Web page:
It just seemed to me that Cluster bombs and the other thousands of bombs did not capture anyone.
    Did they kill terrorists who would have killed more innocent people than our collateral damage did?
    Beats me.
    Last edit by pickledpepperRN on May 26, '03
  11. by   pickledpepperRN
    One mans opinion in ABC letter to station:

    Subject: What links Al Quida and Iraq?

    I heard a media commentator pontificate that the world is waiting for the link between Iraq and Al Quida.
    I heard Donald Rumsfeld suggesting that the CIA may have found a link. I nearly exploded with laughter.

    He is the link. He helped set up Al quida and travelled to Iraq and sold dodgy stuff to Saddam for Ronnie and George. I would be pissing myself with laughter
    except some poor bastard is gonna get bombed
    ---------------------Original article is at http://southafrica.indymedia.org/news/2003/03/3269.php

    OSAMA WAS NOT OUR CREATION, CLAIMS RUMSFELD
    by Rosalinda * Saturday March 08, 2003 at 06:56 AM

    There were many different factions involved in the ``war of liberation'' in Afghanistan against the Soviet Union, Rumsfeld said. That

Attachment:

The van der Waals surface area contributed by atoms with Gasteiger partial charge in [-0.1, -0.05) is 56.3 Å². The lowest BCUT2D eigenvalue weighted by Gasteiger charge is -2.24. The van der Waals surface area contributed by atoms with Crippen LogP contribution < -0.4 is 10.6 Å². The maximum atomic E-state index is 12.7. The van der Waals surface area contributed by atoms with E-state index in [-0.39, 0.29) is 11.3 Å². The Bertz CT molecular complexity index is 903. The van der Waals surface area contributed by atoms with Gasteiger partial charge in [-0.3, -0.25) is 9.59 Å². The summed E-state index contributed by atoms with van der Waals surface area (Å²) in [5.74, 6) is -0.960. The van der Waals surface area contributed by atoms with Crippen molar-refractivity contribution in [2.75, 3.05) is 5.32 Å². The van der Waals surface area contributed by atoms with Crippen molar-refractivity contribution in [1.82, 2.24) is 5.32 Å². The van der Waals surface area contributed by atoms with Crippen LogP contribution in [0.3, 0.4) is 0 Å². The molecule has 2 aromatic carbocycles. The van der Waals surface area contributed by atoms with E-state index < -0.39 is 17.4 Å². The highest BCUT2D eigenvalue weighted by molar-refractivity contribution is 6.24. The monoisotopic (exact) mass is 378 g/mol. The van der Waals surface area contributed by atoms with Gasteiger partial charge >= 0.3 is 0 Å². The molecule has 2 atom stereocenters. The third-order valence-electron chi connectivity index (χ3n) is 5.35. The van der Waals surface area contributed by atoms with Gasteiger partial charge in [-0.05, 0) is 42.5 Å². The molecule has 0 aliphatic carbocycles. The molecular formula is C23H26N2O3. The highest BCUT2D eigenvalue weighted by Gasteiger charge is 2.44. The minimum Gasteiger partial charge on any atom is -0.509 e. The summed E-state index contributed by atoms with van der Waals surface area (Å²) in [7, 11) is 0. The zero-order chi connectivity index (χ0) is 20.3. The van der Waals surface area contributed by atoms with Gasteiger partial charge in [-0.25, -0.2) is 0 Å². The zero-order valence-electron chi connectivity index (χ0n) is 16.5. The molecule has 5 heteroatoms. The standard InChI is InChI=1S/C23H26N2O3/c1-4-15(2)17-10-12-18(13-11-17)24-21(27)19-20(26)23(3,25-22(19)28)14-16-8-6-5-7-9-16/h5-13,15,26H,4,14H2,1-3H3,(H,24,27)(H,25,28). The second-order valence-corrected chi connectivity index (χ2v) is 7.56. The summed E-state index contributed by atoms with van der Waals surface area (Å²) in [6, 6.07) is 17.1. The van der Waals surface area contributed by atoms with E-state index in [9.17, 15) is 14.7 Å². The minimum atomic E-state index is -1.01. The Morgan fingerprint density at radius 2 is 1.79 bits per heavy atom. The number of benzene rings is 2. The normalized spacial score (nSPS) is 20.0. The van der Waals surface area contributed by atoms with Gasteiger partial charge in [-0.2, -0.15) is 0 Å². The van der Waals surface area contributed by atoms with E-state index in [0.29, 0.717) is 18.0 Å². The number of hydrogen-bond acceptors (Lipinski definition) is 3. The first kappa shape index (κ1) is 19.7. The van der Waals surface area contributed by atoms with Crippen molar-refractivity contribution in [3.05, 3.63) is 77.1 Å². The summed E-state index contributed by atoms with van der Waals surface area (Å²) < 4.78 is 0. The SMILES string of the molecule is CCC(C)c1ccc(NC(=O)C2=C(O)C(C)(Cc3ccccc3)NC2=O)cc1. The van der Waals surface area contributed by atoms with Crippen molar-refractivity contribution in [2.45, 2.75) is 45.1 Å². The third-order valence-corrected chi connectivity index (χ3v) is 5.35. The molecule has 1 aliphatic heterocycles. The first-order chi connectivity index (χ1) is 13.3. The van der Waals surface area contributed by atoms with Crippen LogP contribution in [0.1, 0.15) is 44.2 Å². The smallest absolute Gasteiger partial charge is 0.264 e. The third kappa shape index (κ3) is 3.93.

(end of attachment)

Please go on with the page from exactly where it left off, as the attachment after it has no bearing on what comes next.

included Osama bin Laden. But he flatly denied that Osama was a creation of the United States to be used against the Soviet Union,
    an issue which has undoubtedly been dogging him ever since the events of 911.


    [Source: Afghanistan Today, March 1]

    OSAMA WAS NOT OUR CREATION, CLAIMS RUMSFELD,
    RESPONDING TO A QUESTION FROM AL JAZEERA.

    Secretary of Defense Donald Rumsfeld
    was charged with responsibility for Osama Bin Laden because of
    the U.S. creation of the mujaheddin during the ``surrogate war''
    against the Soviets in Afghanistan. There were many different
    factions involved in the ``war of liberation'' in Afghanistan
    against the Soviet Union, Rumsfeld said. That included Osama bin
    Laden. But he flatly denied that Osama was a creation of the
    United States to be used against the Soviet Union, an issue which
    has undoubtedly been dogging him ever since the events of 911.

    [Source: ``A Clean Break: A New Strategy for Securing the
    Realm,'' by Richard Perle, James Colbert, Charles Fairbanks,
    Douglas Feith, Robert Loewenberg, Jonathan Torop, David Wurmser,
    Meyrav Wurmser, IASPS, July 8, 1996.]

    PERLE AND FEITH'S ``CLEAN BREAK'' DOCUMENT FROM 1996
    SPELLED OUT CURRENT WAR SCHEMES IN MIDEAST.

    The ``Clean Break'' strategy of Richard Perle, Doug Feith, et al.
    have reached critical mass, with much of the leading press in the